To help convince such customers, CA will talk about the findings of a surveywhich will be released after the conferenceof 500 enterprise customers about Linux and what they want from it. According to the survey, CA will say, customers want five main things: integration with existing applications, patch management, management tools, database tools and Web services tools for Linux.
Click here to read about CA taking the plunge into wireless LAN management.
Asked how CA was delivering on these objectives, Barrenechea said integration with Linux is not just about porting software but also about exploiting Linuxs uniqueness. "The ability to do job management, to assign work to processors, requires new code," he said. "Were doing this across security, across our product portfolio, from operations infrastructure to network systems management as well as life-cycle management."
Check out eWEEK.coms Linux & Open Source Center at http://linux.eweek.com for the latest open-source news, reviews and analysis.
Peter Galli has been a financial/technology reporter for 12 years at leading publications in South Africa, the UK and the US. He has been Investment Editor of South Africa's Business Day Newspaper, the sister publication of the Financial Times of London.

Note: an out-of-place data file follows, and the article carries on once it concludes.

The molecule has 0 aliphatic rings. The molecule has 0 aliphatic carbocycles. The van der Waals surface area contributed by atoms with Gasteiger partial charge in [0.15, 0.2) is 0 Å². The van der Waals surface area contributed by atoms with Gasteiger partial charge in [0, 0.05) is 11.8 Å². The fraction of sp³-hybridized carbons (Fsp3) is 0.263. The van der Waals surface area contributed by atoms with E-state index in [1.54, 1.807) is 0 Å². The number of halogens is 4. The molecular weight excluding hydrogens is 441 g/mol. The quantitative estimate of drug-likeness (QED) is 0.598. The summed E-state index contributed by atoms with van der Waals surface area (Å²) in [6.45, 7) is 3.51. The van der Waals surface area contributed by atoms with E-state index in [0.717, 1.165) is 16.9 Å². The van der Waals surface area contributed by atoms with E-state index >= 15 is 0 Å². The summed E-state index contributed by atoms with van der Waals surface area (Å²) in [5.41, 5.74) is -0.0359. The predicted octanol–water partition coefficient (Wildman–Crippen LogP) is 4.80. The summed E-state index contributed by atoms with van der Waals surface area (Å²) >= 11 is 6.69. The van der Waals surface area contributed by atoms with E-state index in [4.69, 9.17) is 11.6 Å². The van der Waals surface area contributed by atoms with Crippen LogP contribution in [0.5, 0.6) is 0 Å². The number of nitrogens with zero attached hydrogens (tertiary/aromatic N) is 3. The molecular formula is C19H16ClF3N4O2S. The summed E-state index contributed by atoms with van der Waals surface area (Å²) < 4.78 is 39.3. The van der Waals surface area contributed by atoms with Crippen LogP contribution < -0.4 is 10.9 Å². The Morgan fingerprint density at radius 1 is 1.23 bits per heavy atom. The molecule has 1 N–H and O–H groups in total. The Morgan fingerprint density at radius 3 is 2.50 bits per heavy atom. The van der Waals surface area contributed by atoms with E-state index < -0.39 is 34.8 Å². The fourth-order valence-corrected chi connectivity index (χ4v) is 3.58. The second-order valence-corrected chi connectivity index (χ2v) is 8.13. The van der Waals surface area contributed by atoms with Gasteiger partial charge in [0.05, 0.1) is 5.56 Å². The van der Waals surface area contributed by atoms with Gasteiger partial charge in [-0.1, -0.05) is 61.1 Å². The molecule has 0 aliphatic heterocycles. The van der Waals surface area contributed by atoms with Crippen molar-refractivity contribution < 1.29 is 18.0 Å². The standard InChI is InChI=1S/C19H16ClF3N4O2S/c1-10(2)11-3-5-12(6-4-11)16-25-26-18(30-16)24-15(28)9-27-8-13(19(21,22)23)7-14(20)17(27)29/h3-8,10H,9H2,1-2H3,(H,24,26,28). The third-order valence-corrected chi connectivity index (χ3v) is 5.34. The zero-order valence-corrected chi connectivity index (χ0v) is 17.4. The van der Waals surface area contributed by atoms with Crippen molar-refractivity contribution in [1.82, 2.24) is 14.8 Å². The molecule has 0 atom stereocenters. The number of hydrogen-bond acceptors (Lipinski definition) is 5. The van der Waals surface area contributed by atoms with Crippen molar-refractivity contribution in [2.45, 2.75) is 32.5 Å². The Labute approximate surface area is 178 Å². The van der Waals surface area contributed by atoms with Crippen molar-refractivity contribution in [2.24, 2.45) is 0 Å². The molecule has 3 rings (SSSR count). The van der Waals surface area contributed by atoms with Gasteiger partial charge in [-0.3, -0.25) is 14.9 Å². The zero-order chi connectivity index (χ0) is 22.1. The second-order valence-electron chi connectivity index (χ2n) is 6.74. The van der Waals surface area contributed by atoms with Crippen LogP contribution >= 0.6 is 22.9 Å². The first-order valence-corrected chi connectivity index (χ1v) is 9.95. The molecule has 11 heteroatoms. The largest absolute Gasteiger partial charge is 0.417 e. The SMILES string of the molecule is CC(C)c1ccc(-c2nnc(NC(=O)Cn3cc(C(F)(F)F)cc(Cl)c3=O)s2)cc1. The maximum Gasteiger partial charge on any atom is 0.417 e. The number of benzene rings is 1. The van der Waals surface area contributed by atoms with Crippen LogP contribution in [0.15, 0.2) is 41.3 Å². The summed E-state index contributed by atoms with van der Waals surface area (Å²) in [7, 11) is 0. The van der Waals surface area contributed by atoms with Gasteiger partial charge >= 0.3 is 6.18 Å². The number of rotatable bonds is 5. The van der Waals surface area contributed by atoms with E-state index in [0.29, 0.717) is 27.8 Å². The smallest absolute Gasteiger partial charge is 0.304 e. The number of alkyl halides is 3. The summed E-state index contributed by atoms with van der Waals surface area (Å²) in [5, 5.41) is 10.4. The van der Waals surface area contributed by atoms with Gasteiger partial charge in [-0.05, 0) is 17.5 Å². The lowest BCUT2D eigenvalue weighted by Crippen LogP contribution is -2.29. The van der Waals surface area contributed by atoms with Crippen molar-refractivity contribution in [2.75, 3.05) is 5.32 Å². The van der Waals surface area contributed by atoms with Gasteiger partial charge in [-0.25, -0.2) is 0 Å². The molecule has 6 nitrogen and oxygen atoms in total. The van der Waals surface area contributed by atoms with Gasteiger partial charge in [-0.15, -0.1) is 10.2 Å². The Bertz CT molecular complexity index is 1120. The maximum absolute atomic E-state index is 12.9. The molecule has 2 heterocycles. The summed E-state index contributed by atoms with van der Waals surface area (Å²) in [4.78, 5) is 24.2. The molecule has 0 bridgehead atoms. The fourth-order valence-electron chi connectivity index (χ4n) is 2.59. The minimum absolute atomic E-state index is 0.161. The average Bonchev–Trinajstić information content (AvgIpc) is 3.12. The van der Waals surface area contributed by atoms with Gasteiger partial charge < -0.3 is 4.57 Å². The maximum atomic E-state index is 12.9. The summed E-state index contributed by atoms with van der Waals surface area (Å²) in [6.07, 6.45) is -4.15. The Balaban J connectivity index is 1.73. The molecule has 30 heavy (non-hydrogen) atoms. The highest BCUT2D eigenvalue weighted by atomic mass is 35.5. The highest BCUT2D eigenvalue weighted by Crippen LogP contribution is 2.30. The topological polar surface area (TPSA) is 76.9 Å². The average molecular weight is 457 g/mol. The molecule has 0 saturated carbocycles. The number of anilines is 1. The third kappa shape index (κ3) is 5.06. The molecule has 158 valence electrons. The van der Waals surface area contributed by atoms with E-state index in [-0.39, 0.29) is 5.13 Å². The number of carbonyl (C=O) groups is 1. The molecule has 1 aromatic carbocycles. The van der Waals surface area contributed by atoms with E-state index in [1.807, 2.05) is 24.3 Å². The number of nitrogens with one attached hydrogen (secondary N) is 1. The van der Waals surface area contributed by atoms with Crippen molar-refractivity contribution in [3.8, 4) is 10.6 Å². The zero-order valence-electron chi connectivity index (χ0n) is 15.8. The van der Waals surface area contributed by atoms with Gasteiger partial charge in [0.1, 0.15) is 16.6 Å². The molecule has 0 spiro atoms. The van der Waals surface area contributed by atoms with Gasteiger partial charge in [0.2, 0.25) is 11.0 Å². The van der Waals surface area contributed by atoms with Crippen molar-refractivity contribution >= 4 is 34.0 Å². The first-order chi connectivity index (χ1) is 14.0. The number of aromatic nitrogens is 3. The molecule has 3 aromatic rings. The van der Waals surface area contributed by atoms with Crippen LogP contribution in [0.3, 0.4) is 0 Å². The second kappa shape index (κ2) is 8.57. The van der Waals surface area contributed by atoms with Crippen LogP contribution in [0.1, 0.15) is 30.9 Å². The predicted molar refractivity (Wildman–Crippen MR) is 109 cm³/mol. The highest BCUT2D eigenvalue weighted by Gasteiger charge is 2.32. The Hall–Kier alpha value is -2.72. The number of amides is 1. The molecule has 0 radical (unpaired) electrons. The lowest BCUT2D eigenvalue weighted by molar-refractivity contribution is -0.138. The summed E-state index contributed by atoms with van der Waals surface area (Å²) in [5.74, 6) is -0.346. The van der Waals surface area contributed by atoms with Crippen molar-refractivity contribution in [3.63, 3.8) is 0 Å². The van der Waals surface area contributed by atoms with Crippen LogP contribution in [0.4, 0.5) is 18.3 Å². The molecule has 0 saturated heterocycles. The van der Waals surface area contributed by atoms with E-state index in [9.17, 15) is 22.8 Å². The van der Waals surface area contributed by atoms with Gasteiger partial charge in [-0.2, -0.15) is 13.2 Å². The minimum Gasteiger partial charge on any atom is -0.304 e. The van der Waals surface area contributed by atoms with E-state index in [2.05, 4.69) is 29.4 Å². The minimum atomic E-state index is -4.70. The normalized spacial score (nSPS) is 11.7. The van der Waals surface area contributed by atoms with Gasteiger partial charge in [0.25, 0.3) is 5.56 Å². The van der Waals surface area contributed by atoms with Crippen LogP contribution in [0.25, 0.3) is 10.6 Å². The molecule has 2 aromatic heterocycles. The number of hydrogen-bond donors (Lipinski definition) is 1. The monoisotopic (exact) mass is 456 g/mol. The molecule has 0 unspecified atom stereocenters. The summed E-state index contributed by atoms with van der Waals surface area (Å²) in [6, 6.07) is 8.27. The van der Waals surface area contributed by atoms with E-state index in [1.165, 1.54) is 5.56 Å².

He was also Group Financial Communications Manager for First National Bank, the second largest banking group in South Africa before moving on to become Executive News Editor of Business Report, the largest daily financial newspaper in South Africa, owned by the global Independent Newspapers group.
He was responsible for a national reporting team of 20 based in four bureaus. He also edited and contributed to its weekly technology page, and launched a financial and technology radio service supplying daily news bulletins to the national broadcaster, the South African Broadcasting Corporation, which were then distributed to some 50 radio stations across the country.
He was then transferred to San Francisco as Business Report's U.S. Correspondent to cover Silicon Valley, trade and finance between the US, Europe and emerging markets like South Africa. After serving that role for more than two years, he joined eWeek as a Senior Editor, covering software platforms in August 2000.
He has comprehensively covered Microsoft and its Windows and .Net platforms, as well as the many legal challenges it has faced. He has also focused on Sun Microsystems and its Solaris operating environment, Java and Unix offerings. He covers developments in the open source community, particularly around the Linux kernel and the effects it will have on the enterprise.
He has written extensively about new products for the Linux and Unix platforms, the development of open standards and critically looked at the potential Linux has to offer an alternative operating system and platform to Windows, .Net and Unix-based solutions like Solaris.
His interviews with senior industry executives include Microsoft CEO Steve Ballmer, Linus Torvalds, the original developer of the Linux operating system, Sun CEO Scot McNealy, and Bill Zeitler, a senior vice president at IBM.